A well trained dog will hold a steady point in spite of gunfire.
A band of tight flying blue-winged teal buzzed down the far shore of the small lake. I whispered to my hunting buddy to get ready. Our pair of Labrador retrievers trembled with excitement.
Just as I had predicted, the teal flew to the west end of the lake, turned and headed up the north shore straight for our set of three dozen decoys.
When the shooting ended four teal bobbed in the decoys belly up. I sent my chocolate Lab, Peggy, for the first retrieve. My hunting partner did the same with his dog. However, his young dog never responded to the command to retrieve. Instead, she hovered by his side trembling.
I queried my buddy about the experience of his dog. He quickly stated, defensively, that he believed training for a Lab should not start until it was a year old. The young dog's training had started that morning. My buddy received his reward for his training methods, or lack thereof, immediately. His dog proved to be mortified by the gun fire, i.e., gun shy.
Peggy retrieved all four of our teal and happily accepted the love and praise I poured all over her. At my command she took her place in the boat again and eagerly awaited the next flight of ducks. My pal's dog never left his side all morning.
Over 45 years of duck hunting, I have witnessed the aforementioned scenario dozens of times. Duck hunters love retrievers. However, even in these days of hyper information, many hunters still believe that hunting dogs either have it or they don't. By their very nature, retrievers have the innate ability and desire to want to retrieve game. However, their desires and initiatives to retrieve game may not necessarily match those of us as duck hunters. We want our dogs to retrieve on our command, not at some point in time later when the dog feels safe and secure and wants to get the duck.
A retriever can be a very good companion and hunting dog, yet be gun shy, which greatly reduces its effectiveness as a hunting dog. Following are several steps every retriever owner can take to keep his dog from developing gun shyness.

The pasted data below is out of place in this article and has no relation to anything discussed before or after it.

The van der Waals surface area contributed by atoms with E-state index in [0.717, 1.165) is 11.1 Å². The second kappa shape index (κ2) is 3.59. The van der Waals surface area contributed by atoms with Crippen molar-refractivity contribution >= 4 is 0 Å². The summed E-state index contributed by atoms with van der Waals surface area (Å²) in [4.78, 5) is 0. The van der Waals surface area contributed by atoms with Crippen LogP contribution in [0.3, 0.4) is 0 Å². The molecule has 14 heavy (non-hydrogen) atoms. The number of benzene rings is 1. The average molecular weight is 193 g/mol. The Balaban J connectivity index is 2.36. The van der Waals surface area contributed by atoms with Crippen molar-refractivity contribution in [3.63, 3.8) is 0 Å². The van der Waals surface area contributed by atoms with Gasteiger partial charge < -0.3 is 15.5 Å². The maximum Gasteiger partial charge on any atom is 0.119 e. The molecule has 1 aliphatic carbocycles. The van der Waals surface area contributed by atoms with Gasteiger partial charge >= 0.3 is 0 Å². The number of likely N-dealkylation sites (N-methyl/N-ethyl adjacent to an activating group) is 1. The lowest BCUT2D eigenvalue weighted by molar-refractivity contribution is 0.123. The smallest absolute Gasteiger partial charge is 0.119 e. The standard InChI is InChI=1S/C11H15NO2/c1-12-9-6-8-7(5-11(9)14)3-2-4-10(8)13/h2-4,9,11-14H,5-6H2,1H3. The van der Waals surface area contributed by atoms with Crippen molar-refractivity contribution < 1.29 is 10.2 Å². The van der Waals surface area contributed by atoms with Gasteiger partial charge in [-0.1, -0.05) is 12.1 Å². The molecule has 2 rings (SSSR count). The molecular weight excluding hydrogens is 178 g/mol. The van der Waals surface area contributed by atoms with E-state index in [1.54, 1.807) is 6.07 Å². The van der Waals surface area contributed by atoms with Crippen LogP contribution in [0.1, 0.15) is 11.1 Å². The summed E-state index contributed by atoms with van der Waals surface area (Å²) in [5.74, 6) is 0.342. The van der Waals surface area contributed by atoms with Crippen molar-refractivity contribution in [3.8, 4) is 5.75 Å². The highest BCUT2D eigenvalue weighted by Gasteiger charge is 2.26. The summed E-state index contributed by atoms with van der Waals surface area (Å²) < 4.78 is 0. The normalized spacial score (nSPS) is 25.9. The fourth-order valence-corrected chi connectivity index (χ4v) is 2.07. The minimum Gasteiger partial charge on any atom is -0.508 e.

Step 1: Choosing your pup
The quicker your puppy becomes socialized with humans, the easier it will be to train.
Training with your new puppy begins immediately, preferably at 7 or 8 weeks of age. Your puppy developed some sense of connection with you when you picked it out of the litter. We all love puppies and the more we have to choose from, the more time we spend with the litter trying to determine which puppy would be best for us. Puppies are already socialized to a degree, first with mom and the litter mates and secondly with the owner of the mother. If the owner has not spent much time with the puppies and you can tell it, do not buy from that owner. The quicker puppies are socialized to humans, the easier they will be to train. Save yourself a great deal of heartache and choose only puppies that show signs of being socialized. If they run from you squealing in fear to hide, you know there are problems. Both mom and puppies should approach you to play and investigate.
Step 2: Creating a bond
Once you have made your choice of a puppy, commit to a 72-hour regimen of staying close to the puppy and not letting it out of your sight. The first 72 hours the puppy is in its new home will determine what kind of relationship the two of you will have for the duration of your time together. Remember, the puppy is highly stressed from being separated from its mother and litter mates. Too, it is in new surroundings and is now around unfamiliar people.